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Penny gets his shots in, too

Magic fans don't let up in taunting Hardaway in his Orlando return. But his 21 points help Phoenix win 117-113.

The fans came to boo a Penny, and they got four quarters' worth.

Penny Hardaway, returning to the Orlando Arena for the first time since signing a seven-year, $86-million contract and being traded to the Phoenix Suns on Aug. 4, was serenaded with a continuous chorus of boos and jeers Monday night.

Most of the announced 13,677 in attendance howled at Hardaway every time he touched the ball, and that was often. They whistled every time he got to the free-throw line, and that was frequently. They catcalled every time he scored, and that was a lot.

The crescendo reached its peak in the fourth quarter when Hardaway tried to dunk on reserve forward Pat Garrity, only to have the ball shoved back. Garrity was one of the players who came over from Phoenix in the deal.

Hardaway had the last laugh. Labeled soft by his critics, he shrugged off every unkind noise and finished with 21 points to help the Suns beat the Magic 117-113. He hit 5 of 14 from the field and 11 of 14 from the line.

Cliff Robinson led the Suns with 28 points, and Jason Kidd had 20 points and 14 assists.

Tariq Abdul-Wahad, who had the assignment of guarding Hardaway, had 19 points. Darrell Armstrong led the Magic with 26 points and 11 assists.

Though the loss dropped Orlando to 20-26 and halted a three-game winning streak, the outcome seemed less significant than Hardaway's appearance.

"Nobody wants to be booed," Magic coach Doc Rivers said. "I don't care who you are. I don't care what Penny Hardaway says, that it doesn't affect you. It might not affect your play, but it definitely hurts your feelings. That's human nature. I think it does bother you, no matter what you say."

Even before tipoff, Hardaway voiced his bitterness. The four-time All-Star, who was seen as a key figure in the franchise's championship hopes, spared no one his venom. He lashed out at the Magic organization for what he described as a lack of respect and an indication that the team never wanted him back this season. He was particularly harsh on owner Rich DeVos.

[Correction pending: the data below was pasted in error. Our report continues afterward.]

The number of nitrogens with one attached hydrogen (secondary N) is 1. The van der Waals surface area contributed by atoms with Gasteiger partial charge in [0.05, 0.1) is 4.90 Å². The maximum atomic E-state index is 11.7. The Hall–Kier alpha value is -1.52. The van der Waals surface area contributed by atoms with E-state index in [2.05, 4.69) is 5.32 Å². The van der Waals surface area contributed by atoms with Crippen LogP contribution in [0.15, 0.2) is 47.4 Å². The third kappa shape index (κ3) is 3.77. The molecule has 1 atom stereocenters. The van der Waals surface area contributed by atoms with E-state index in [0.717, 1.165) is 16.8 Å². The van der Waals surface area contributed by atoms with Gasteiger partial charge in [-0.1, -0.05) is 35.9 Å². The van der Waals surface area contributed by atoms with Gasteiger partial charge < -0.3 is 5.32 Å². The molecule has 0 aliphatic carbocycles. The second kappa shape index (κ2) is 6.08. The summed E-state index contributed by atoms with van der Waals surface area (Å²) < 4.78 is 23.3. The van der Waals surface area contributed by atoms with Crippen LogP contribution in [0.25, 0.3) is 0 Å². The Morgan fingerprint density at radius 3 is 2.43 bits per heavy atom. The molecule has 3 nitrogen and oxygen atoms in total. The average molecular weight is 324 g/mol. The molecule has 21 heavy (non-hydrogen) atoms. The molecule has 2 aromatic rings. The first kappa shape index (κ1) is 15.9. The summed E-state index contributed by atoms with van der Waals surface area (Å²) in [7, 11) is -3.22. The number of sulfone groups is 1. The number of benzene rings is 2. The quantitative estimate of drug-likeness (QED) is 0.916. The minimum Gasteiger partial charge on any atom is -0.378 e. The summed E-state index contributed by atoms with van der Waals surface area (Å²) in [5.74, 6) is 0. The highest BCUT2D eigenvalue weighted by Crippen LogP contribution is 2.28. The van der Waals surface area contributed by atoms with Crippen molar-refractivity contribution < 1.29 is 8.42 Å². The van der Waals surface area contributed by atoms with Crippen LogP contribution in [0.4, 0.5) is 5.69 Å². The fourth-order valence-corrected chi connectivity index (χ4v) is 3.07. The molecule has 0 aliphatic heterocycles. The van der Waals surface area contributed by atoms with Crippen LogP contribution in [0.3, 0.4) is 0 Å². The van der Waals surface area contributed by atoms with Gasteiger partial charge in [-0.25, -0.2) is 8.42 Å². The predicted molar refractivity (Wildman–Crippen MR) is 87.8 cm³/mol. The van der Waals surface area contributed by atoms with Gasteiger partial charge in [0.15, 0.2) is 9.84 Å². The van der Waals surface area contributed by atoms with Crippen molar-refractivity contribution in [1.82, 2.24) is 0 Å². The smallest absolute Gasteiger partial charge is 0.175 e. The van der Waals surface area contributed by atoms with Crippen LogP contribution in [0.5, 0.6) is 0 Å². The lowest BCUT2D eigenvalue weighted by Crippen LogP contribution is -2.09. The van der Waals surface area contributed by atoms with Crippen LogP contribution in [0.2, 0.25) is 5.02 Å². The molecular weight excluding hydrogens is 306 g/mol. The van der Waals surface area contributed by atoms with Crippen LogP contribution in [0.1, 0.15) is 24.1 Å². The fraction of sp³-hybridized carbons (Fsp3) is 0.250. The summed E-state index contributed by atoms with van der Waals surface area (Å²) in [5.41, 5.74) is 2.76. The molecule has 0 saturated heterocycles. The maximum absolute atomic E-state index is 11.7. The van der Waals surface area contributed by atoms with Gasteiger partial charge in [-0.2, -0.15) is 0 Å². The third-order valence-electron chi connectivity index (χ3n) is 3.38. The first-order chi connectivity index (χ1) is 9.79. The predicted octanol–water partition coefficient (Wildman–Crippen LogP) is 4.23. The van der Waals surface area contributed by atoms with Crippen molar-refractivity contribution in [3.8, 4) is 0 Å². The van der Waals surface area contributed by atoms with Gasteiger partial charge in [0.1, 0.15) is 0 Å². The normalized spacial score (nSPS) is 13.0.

"From Mr. DeVos going in the paper and saying, "(Penny) thinks he's worth more than he is. Let him go ahead and try the free-agent market!' I never went to Mr. DeVos at all. He went at me. He did his thing," Hardaway said.

"If you're going to dare me that nobody will pay the max, which you weren't (going to do), if somebody does, should I come back? You give up on me, then I've got to give up on you."

Rivers said the situation was virtually irreparable by the time he was hired June 7 to replace Chuck Daly.

"I was fighting a losing battle," Rivers said. "The bottom line was that that happened before I got here. The management told him to go take a look at Phoenix. Once you tell a player that, he's gone. He might not go to Phoenix, but he isn't coming back because in his mind you just told him to go ahead and seek his own interest (elsewhere).

"I made a hard sale to management to try to get him, but it was too late. I was fighting an uphill battle on that one, both ways, both management and Penny. They both (wanted him gone)."

Hardaway also blamed management for dismantling a franchise that made it to the NBA finals in 1995 with Hardaway and Shaquille O'Neal, who left for the Lakers in the summer of 1996. He said the precedent would severely hamper the Magic's hopes of rebuilding through signing free agents.

"I don't understand why somebody would want to come here anyway," he said. "If somebody already is in a situation, just because they have room under the (salary) cap and lottery picks, why would somebody come here after I'm gone and Shaq's gone. What does that say?"

The 28-year-old, who spent his first five seasons with the Magic and enjoyed the franchise's best moments, was equally critical of the fans.

"I'm going to tell the truth," he said. "This town can't handle the stars. It's a known fact, they just can't handle the stars."

Magic trade pair to Nuggets

Orlando traded forward Chris Gatling and guard Tariq Abdul-Wahad along with a first round pick to the Denver Nuggets for Chauncey Billups, Ron Mercer and former Magic draft pick Johnny Taylor.

Both Gatling and Abdul-Wahad played in Monday night's loss and were informed of the trade after the game.

"I've been traded before," Gatling said as he shook hands with Magic personnel on his way out of the building. "It's not something that's new to me. It's life. It's a business. I have to go meet my new teammates. I love Orlando and the fans have treated me well."

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